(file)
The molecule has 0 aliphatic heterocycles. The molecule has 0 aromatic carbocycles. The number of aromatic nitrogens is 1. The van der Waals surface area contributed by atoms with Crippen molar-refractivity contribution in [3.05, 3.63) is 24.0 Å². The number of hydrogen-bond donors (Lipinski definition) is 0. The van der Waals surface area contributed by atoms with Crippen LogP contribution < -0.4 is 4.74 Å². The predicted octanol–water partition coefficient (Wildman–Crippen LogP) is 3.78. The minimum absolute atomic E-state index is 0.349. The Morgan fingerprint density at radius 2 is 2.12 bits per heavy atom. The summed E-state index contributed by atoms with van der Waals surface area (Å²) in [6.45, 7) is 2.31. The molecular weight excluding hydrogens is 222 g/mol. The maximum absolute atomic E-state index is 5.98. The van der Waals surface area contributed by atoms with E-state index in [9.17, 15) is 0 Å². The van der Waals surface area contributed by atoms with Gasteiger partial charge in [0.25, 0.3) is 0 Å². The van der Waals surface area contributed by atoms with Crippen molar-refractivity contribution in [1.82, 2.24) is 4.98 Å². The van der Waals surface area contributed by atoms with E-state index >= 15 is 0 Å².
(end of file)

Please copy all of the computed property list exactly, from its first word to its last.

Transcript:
The molecule has 0 aliphatic heterocycles. The molecule has 0 aromatic carbocycles. The number of aromatic nitrogens is 1. The van der Waals surface area contributed by atoms with Crippen molar-refractivity contribution in [3.05, 3.63) is 24.0 Å². The number of hydrogen-bond donors (Lipinski definition) is 0. The van der Waals surface area contributed by atoms with Crippen LogP contribution < -0.4 is 4.74 Å². The predicted octanol–water partition coefficient (Wildman–Crippen LogP) is 3.78. The minimum absolute atomic E-state index is 0.349. The Morgan fingerprint density at radius 2 is 2.12 bits per heavy atom. The summed E-state index contributed by atoms with van der Waals surface area (Å²) in [6.45, 7) is 2.31. The molecular weight excluding hydrogens is 222 g/mol. The maximum absolute atomic E-state index is 5.98. The van der Waals surface area contributed by atoms with E-state index in [9.17, 15) is 0 Å². The van der Waals surface area contributed by atoms with Gasteiger partial charge in [0.25, 0.3) is 0 Å². The van der Waals surface area contributed by atoms with Crippen molar-refractivity contribution in [1.82, 2.24) is 4.98 Å². The van der Waals surface area contributed by atoms with E-state index >= 15 is 0 Å².